LONDON (Reuters) - A shortage of carbon dioxide has hit Britain’s biggest brewers and soft drink makers, disrupting production just as drinkers’ thirst peaks due to a heatwave and a World Cup soccer tournament in which England is doing unusually well.
Hot weather and a build-up of beer stocks ahead of the World Cup lifted CO2 demand from brewers just as the gas was in short supply due to production shutdowns at chemical factories that produce it as a byproduct.
The CO2 shortage is also affecting producers of meat and frozen foods, which could put a chill on summer barbecues.
CO2, well-known as a greenhouse gas, is also used to stun animals before slaughter, to increase the shelf-life of foods and to make dry ice, which keeps frozen food cold in transit.
Dutch brewer Heineken last week warned pubs about potential supply problems. It said on Wednesday it was working around the clock to get beers to customers as quickly as possible.
Coca-Cola European Partners has slowed some production of soft drinks.
Both companies say they are still able to meet demand from customers, though Tesco’s retail distribution business Booker said it was experiencing “supply issues” on soft drinks and beer. It did not specify on which brands.
British poultry processors have already warned that dwindling CO2 supplies could force them to slow or stop production, since more than half of them use the gas to stun birds before slaughter. The same is happening with pork processors.
Meat company Tulip on Wednesday halted production at its Brechin site, Scotland’s largest pig abbatoir, after using up its stock of CO2. The company said it was extremely concerned about a lack of information from the gas sector about when the situation would be rectified.
“There’s been no update from the gas industry other than what was communicated at the beginning of last week,” said spokesman Nick Purnell. “In all honesty we’re not confident things are going to be back up and running as hoped for the beginning of next week.”
Air Liquide is the biggest of the industrial gas suppliers that buy carbon dioxide from the chemical sector and sell it to food and drink makers. The French company said the shortage was the result of “exceptional and simultaneous production shutdowns” of raw gas production units.
“Our teams are fully mobilised to try to meet our food and industrial customers needs in the context of a temporary shortage beyond our control,” it said.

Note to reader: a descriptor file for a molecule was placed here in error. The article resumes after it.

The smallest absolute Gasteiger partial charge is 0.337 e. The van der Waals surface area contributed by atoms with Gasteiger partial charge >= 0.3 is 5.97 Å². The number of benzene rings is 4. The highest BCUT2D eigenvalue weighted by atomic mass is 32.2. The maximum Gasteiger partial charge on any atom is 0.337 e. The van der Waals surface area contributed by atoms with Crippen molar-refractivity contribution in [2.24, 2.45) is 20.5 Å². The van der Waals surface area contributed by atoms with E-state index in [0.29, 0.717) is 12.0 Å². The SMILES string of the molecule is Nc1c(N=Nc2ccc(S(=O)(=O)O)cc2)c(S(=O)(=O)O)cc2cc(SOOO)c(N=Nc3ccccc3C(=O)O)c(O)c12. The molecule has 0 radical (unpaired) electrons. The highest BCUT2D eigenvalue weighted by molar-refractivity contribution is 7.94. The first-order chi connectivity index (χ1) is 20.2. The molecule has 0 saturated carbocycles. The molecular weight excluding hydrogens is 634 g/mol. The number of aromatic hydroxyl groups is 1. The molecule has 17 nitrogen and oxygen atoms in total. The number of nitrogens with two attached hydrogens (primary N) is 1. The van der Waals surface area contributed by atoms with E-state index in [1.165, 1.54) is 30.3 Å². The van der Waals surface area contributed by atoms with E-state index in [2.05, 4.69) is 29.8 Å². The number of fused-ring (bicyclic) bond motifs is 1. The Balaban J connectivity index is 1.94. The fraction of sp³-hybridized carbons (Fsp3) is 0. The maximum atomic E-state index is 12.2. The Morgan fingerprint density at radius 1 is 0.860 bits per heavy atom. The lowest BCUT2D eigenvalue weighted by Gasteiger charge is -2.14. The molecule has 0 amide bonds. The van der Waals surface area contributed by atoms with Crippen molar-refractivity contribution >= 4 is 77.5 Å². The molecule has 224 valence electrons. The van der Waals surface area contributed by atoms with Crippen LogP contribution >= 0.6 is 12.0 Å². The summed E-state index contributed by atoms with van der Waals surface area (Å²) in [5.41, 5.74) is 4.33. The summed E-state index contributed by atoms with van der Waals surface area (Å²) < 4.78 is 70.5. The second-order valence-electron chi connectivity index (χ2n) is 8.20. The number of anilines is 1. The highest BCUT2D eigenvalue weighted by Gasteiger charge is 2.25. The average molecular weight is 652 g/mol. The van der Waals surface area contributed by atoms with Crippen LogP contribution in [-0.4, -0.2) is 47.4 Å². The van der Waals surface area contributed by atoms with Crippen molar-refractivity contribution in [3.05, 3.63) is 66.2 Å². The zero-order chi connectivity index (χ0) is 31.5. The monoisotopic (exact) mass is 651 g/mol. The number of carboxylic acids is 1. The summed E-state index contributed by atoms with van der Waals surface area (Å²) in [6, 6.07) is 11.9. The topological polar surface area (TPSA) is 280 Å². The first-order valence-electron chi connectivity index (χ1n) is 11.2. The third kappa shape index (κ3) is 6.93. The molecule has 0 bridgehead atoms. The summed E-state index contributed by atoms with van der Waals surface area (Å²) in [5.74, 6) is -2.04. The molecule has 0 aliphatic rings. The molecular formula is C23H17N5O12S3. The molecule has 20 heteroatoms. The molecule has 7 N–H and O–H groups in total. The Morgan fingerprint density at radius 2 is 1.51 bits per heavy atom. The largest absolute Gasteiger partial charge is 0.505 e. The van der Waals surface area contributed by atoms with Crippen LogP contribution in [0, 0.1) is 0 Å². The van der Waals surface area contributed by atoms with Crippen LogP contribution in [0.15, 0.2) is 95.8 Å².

Rival Linde in Germany said it was trying to keep up with customers’ demands by shifting European supply logistics.
Industrial CO2 is produced as a by-product of making ammonia used in fertilizer production. Fertilizer production typically peaks in winter to build stocks for spring farming, so plant maintenance-related shutdowns are common in summer.
What is different this year, according to the British Poultry Council, is lower-than-average production of ammonia, and also therefore CO2, due to lower ammonia prices. The Council also said at least one gas supply company has had technical difficulties that had restricted production further.
The CO2 supply squeeze comes as Britain has basked in unseasonably warm weather since late April.
The UK Met Office said the average daily maximum temperature of 17 degrees Celsius (62.6°F) had made May 2018 the warmest May since records began in 1910 and the sunniest since 1929.
A heatwave is also forecast for the sports-packed days ahead. England will play its third World Cup match against Belgium on Thursday before they go into the knock-out round with a match next Monday or Tuesday.
“Over the last eight weeks, sales of beer and soft drinks have performed really well,” Francois Sonneville, analyst at food and agribusiness bank Rabobank said.
Sonneville predicted the shortage would only really start to hit drinkers in the coming days, as wholesalers, distributors and retailers work through existing inventories.
Supermarket chain Morrisons said online sales of frozen foods were being affected and apologized on its website if some products were out of stock. Market leader Tesco said it had no availability problems or restrictions.
HEINEKEN MOST EXPOSED
Of the brewers, some analysts see Heineken, the world’s second biggest, as likely to be the most affected.
The Dutch company warned pubs of low stock levels last week but said it has been able to source carbon dioxide elsewhere in Britain and from other parts of Europe as its three UK breweries work at full capacity.
Bernstein analyst Trevor Stirling said as long as the shortage was confined to the United Kingdom and only a week or so worth of sales were lost, it was unlikely to materially hurt group profits.
Anheuser-Busch InBev said it was not having any issues because it uses CO2 recovery systems in brewing that allow it to be mainly self-sufficient.
Carlsberg, and U.S. brewer Molson Coors, both have similar systems. Still, Carlsberg said it was exploring alternatives in case the shortage becomes a longer-term problem It also said it was ready to share carbon dioxide from other sites around northern Europe.
The British Beer and Pub Association said last week that the shortage might last at least for the next few weeks.
“Whilst some members may still be receiving supplies of CO2, this shortage will undoubtedly impact on those many smaller suppliers who distribute locally but who will be supplied in turn by the national producers,” the trade group said.
The British Soft Drinks Association said the shortage was impacting a wide range of businesses across the food and drink sector.
Additional reporting by Phil Blenkinsop in Brussels, Stine Jacobsen in Copenhagen and Joern Poltz in Munich. Editing by Jane Merriman
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